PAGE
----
Steve Baker is co-Chairman of Conservatives for Britain and is MP for Wycombe.
This referendum on the European Union is about the long-term constitutional future of our country. As Conservatives, we fought hard at the last election, and some for many years before, to give the British people the chance at last to have their say.
I will not pretend the EU debate could be without its ferocious moments: we always expected this to be a passionate contest. What I did not expect was how quickly the Remain campaign would descend into insults, personal attacks and petty tabloid smears on key people.
This is not the debate we were supposed to have. It is not the one that the British people expected to be treated to. At the beginning of the campaign, the Prime Minister urged his Cabinet colleagues in a personal minute to act as a “united, harmonious, mutually respectful team”.
That’s why the last few weeks have been so breathtakingly disheartening. I was appalled that such a distinguished figure as Lord Heseltine was used by Downing Street to attack Boris Johnson and convert the debate into one on personality not policy. I understand why Number 10 were alarmed by Boris’s attack on corporate fat cats after the shocking Serco leak and the cheers he received from the people of Stafford. However, it is deeply dangerous for Remain campaigners in Government to make this a debate about the future leadership of the Conservative Party.
They give the impression that they are anxious they are losing the arguments. They appear stuck in a corner, lashing out at their opponents, not making the positive case for UK policy based on EU citizenship, the supremacy of EU law, a common EU trade policy and all the rest.
In another recent example, the Chancellor claimed anyone who takes a different view to his own is “economically illiterate”. Of course that would include two distinguished former Conservative Chancellors, Lord Lamont and Lord Lawson, as well as David Cameron’s predecessor, Lord Howard. Those of us who owe the transformed prospects of our childhoods to these figures would not have them treated so contemptuously.
There is nothing economically illiterate about wanting to take back control of our own finances, taxes and whether we must pay bills the Prime Minister refuses. By even the most cautious of estimates, we send a huge amount of money just to remain a member of the EU: roughly £20 billion a year gross and £10 billion a year net. Just half our daily net contribution would clear my local NHS Trust’s annual deficit this year. I know where my constituents would have us spend this money.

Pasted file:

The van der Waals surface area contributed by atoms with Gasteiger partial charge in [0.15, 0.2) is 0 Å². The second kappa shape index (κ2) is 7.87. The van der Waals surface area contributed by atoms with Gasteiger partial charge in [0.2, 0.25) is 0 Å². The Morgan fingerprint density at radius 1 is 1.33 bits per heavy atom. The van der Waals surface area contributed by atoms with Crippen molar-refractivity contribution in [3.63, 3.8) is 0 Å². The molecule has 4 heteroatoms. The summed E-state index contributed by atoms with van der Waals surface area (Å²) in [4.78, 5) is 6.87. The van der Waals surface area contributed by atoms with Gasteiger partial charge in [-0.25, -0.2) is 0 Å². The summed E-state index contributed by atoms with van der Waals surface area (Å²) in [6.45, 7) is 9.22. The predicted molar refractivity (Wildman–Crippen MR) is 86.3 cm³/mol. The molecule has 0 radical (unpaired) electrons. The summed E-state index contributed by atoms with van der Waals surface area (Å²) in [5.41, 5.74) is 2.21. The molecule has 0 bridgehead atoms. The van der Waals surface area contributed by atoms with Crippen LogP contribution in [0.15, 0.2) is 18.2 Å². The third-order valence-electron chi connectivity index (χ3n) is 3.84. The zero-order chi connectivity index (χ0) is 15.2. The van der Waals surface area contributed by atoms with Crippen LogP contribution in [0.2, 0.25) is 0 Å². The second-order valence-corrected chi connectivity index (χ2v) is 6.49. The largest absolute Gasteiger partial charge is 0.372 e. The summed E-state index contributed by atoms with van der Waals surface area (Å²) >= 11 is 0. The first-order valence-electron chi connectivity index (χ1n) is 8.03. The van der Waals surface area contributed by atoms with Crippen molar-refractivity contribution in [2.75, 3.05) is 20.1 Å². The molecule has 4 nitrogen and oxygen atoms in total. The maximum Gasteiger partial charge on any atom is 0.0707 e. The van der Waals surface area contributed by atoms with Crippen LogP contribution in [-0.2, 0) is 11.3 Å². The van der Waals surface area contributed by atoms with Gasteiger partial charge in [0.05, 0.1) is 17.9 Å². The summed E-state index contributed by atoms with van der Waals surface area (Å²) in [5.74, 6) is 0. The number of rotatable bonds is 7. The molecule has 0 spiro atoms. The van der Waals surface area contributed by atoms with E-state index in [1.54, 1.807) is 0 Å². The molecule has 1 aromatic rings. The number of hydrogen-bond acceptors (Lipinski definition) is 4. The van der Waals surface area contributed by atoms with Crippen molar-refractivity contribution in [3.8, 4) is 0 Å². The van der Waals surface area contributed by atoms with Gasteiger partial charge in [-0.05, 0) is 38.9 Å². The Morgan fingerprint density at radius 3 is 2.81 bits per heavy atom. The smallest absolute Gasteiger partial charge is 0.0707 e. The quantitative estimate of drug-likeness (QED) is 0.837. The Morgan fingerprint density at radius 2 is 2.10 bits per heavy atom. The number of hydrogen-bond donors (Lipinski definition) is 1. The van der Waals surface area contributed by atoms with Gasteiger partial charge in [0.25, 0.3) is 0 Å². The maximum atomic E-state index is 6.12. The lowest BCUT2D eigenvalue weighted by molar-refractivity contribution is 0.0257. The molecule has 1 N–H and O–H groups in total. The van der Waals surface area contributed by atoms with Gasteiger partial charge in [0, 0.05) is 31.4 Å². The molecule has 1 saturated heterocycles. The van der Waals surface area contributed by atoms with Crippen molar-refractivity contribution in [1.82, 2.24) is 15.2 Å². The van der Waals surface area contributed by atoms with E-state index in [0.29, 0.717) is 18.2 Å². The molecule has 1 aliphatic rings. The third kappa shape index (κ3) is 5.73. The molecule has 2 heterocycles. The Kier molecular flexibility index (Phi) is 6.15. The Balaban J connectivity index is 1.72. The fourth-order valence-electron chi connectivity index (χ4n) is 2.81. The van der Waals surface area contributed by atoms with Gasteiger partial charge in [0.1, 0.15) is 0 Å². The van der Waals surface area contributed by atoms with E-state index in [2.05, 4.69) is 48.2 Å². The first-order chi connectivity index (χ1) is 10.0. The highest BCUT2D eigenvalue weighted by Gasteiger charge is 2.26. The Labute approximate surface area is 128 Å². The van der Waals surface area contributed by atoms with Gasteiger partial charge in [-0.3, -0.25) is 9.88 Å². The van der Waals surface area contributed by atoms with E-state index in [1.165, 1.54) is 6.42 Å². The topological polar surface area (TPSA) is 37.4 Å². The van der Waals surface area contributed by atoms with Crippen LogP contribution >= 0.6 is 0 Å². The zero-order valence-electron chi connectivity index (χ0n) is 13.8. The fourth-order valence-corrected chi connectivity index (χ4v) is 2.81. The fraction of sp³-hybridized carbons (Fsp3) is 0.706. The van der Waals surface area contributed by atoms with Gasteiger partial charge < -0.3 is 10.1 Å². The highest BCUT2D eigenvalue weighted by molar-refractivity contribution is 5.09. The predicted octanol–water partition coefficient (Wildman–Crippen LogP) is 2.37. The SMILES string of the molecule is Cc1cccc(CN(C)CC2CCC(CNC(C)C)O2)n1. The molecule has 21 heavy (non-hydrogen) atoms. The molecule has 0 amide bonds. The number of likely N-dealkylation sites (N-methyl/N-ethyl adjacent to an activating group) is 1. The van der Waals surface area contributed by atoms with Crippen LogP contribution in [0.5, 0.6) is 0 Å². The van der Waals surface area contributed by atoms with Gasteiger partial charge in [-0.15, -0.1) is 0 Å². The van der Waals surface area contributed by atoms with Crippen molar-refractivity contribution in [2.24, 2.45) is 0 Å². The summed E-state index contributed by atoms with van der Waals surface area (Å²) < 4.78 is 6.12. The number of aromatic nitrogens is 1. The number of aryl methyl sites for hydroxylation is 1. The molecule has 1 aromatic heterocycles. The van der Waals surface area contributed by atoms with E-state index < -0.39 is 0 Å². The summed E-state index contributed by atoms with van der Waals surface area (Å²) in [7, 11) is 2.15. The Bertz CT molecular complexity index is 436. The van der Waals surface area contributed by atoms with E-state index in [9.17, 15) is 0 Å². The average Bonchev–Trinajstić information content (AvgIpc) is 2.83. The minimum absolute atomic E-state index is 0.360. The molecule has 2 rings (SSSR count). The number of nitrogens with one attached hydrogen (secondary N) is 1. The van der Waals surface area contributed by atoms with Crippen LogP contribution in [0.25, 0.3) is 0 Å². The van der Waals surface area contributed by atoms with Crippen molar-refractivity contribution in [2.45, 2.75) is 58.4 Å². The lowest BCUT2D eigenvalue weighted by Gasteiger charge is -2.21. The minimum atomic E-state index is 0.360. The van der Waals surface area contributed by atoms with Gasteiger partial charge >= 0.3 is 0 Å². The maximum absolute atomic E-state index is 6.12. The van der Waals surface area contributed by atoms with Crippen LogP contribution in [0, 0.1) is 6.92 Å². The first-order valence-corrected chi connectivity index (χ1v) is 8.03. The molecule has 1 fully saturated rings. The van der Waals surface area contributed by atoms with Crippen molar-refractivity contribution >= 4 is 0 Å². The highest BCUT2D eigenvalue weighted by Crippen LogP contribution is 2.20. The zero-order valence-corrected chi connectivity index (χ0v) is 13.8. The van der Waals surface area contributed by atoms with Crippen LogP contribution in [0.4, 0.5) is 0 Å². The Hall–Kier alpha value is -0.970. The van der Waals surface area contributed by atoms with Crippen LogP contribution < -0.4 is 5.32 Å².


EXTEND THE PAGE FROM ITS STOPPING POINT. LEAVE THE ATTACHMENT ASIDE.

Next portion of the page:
Sir John Major has warned we risk “fuelling prejudice” simply by talking about the consequences of uncontrolled immigration.
Sorry, but no, Sir John. On our side this has been a sober and fair discussion about the inability of the UK to control the volume of people who come and the blatant discrimination that non-Europeans face today as a consequence of the European citizenship which Sir John’s Government signed us up to. By leaving the EU, the UK could have a fairer immigration policy, enjoying democratic consent, based on British citizenship and objective criteria, not merely country of origin.
There have also been intolerable media smears against our leading figures and their families. It is a dark day indeed when Conservatives believe that the centre is behind such vicious briefing.
We are today the only party capable of governing this country. We are the only party capable of saving it from the calamity that would be a hard left, socialist government under Jeremy Corbyn. As the Prime Minister said himself when he ran for leader of the party, it is when we are united and focused that nothing and nobody can stop us.
It was with that strength of purpose that we, as Conservatives, achieved our historic mandate from the British people 12 months ago. In doing so, we were given a clear set of instructions: to deliver on the promises we made in our manifesto. A respectful, decent and honest referendum on the EU is what the British people expect us to deliver and it is what we must have to ensure that disagreements do not turn into deep divisions.
If we’re to come together after this referendum, personal nastiness must end now.